Silver Corral

Senecio Caposus is commonly known as Silver Coral.. This succulent is native to South Africa. It forms cobweb like rosettes of long silver leaves. The leaves are crowded and are almost banana shaped The young leaves have a bright silver felt like coating that seems to shed as they grow older and uncover a green leaf underneath. It reminds me of a snake or lizard shedding their skin. The silver coating serves to reflect the sunlight. It helps prevent overheating and burning.

It can grow and form large mats like a ground cover when growing in its natural habitat. They are great in rock gardens. The flowers are bright yellow and look like little daisies.

Same as all succulents they like porous soil with adequate drainage. They prefer full sun or the light shade of other plants. Only water when Soil is dry to the touch. They need less water in the winter months and protected from the frost.

They are best propagated from stem cuttings. They can be taken at any time of the year. But they seem to root faster when taken in spring or summer. They need to be dried out completely before being planted in well-drained soil. Rooting should start showing in 4-6 weeks.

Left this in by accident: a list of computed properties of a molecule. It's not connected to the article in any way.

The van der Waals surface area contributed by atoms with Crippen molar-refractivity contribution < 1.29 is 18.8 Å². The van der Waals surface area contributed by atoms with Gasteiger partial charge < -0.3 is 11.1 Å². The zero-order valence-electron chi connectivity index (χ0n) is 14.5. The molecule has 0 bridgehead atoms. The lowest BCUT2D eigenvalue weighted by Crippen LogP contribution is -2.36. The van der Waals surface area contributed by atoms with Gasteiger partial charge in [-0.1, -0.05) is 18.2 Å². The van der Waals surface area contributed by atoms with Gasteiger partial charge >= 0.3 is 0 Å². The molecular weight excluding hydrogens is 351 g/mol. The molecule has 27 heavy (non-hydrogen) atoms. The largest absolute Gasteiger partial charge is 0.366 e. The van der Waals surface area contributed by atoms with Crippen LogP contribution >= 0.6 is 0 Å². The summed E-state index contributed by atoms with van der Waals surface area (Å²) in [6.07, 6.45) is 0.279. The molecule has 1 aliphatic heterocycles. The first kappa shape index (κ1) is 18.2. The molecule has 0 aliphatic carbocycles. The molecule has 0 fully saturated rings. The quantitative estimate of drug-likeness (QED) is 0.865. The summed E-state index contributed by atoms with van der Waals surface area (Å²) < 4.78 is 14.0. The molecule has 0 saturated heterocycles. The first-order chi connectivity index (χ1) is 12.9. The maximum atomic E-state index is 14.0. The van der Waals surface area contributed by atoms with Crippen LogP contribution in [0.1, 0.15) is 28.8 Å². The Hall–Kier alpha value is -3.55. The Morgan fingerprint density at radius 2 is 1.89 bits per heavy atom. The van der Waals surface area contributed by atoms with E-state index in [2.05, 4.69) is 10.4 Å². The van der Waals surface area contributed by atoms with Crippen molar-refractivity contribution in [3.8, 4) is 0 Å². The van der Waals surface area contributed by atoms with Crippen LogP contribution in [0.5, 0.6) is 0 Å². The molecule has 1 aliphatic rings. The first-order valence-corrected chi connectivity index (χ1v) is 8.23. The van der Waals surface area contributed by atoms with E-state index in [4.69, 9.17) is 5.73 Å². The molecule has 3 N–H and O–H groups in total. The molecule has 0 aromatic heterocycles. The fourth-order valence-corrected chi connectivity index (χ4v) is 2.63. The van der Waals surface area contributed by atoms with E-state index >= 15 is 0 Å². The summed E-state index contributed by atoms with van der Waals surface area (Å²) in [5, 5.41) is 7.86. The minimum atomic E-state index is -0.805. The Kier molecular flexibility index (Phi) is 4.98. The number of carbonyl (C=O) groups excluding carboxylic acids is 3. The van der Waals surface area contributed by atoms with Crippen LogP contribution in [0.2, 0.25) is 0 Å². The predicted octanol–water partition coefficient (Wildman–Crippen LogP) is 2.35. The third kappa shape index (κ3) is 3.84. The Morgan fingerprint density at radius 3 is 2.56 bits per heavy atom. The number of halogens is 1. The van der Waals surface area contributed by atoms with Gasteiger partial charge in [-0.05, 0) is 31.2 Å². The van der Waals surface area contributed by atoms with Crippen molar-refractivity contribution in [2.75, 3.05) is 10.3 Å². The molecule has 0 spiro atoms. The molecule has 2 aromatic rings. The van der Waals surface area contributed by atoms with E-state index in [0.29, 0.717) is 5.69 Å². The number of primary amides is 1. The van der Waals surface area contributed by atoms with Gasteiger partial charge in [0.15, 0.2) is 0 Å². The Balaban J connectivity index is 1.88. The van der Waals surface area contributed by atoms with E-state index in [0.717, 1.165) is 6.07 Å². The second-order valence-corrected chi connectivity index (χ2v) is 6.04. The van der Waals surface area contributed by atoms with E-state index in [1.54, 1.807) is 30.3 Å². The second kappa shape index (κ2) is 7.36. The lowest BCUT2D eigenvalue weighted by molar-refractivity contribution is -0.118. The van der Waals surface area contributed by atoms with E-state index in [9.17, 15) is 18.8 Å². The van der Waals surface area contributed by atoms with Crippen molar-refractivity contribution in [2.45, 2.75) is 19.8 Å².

Borage

Borage plant is also known as Star Flower. It is an edible herb. The plant flourishes in sunny areas. It is native and grows wild in the Mediterranean. It re-seeds and creates little Borage plants everywhere. This plant can become invasive. I didn’t know this when I first started growing Borage.

It has a hollow stem with bristly hairs on the surface. The herb has broad oval-shaped, dark green fuzzy leaves. The borage plant has a cucumber aroma and taste. The deep blue flower has five pedals, which resembles a star. This adorable blue, star shaped flower grows in clusters. The plant can grow to be 3 ft tall and can spread out to be 3 ft wide as I have learned. It is cultivated and used widely throughout Europe for its healing properties.

The best time to harvest the young tender leaves is when the flower buds begin to appear. The young tender leaves can be used in salads. The older leaves can be used as greens. Like you would use spinach. As the plant begins to age, the leaves become tougher. They also become much more fuzzy and begin to taste bitter. I personally like to use the flowers in ice cubes and salads.

There are a lot of health benefits that this plant offers. The leaves, flower and oil are all used for medicinal purposes. Drying this herb will lose its effect. The leaves and flowers are used fresh.